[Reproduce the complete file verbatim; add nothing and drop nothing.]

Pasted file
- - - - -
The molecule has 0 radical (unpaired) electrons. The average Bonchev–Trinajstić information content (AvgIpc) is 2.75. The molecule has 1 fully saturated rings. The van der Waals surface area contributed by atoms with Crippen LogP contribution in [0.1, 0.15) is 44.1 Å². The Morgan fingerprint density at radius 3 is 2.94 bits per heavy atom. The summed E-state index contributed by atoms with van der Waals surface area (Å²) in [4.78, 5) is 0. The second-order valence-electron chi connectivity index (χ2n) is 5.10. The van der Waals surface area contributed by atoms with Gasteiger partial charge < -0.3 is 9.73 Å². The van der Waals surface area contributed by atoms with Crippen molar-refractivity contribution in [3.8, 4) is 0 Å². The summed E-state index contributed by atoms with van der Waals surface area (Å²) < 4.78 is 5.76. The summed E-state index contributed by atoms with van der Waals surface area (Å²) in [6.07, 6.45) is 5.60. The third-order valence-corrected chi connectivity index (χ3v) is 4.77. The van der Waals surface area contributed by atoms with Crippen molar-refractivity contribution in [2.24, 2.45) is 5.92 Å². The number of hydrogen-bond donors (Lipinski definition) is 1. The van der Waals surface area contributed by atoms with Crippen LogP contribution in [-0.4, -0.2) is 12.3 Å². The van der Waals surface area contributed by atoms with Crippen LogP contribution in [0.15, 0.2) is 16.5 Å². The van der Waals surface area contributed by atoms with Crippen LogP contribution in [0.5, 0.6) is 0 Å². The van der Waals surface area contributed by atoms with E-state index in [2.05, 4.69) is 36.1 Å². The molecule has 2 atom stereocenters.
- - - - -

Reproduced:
The molecule has 0 radical (unpaired) electrons. The average Bonchev–Trinajstić information content (AvgIpc) is 2.75. The molecule has 1 fully saturated rings. The van der Waals surface area contributed by atoms with Crippen LogP contribution in [0.1, 0.15) is 44.1 Å². The Morgan fingerprint density at radius 3 is 2.94 bits per heavy atom. The summed E-state index contributed by atoms with van der Waals surface area (Å²) in [4.78, 5) is 0. The second-order valence-electron chi connectivity index (χ2n) is 5.10. The van der Waals surface area contributed by atoms with Gasteiger partial charge < -0.3 is 9.73 Å². The van der Waals surface area contributed by atoms with Crippen molar-refractivity contribution in [3.8, 4) is 0 Å². The summed E-state index contributed by atoms with van der Waals surface area (Å²) < 4.78 is 5.76. The summed E-state index contributed by atoms with van der Waals surface area (Å²) in [6.07, 6.45) is 5.60. The third-order valence-corrected chi connectivity index (χ3v) is 4.77. The van der Waals surface area contributed by atoms with Crippen molar-refractivity contribution in [2.24, 2.45) is 5.92 Å². The number of hydrogen-bond donors (Lipinski definition) is 1. The van der Waals surface area contributed by atoms with Crippen LogP contribution in [-0.4, -0.2) is 12.3 Å². The van der Waals surface area contributed by atoms with Crippen LogP contribution in [0.15, 0.2) is 16.5 Å². The van der Waals surface area contributed by atoms with Crippen LogP contribution in [0.5, 0.6) is 0 Å². The van der Waals surface area contributed by atoms with E-state index in [2.05, 4.69) is 36.1 Å². The molecule has 2 atom stereocenters.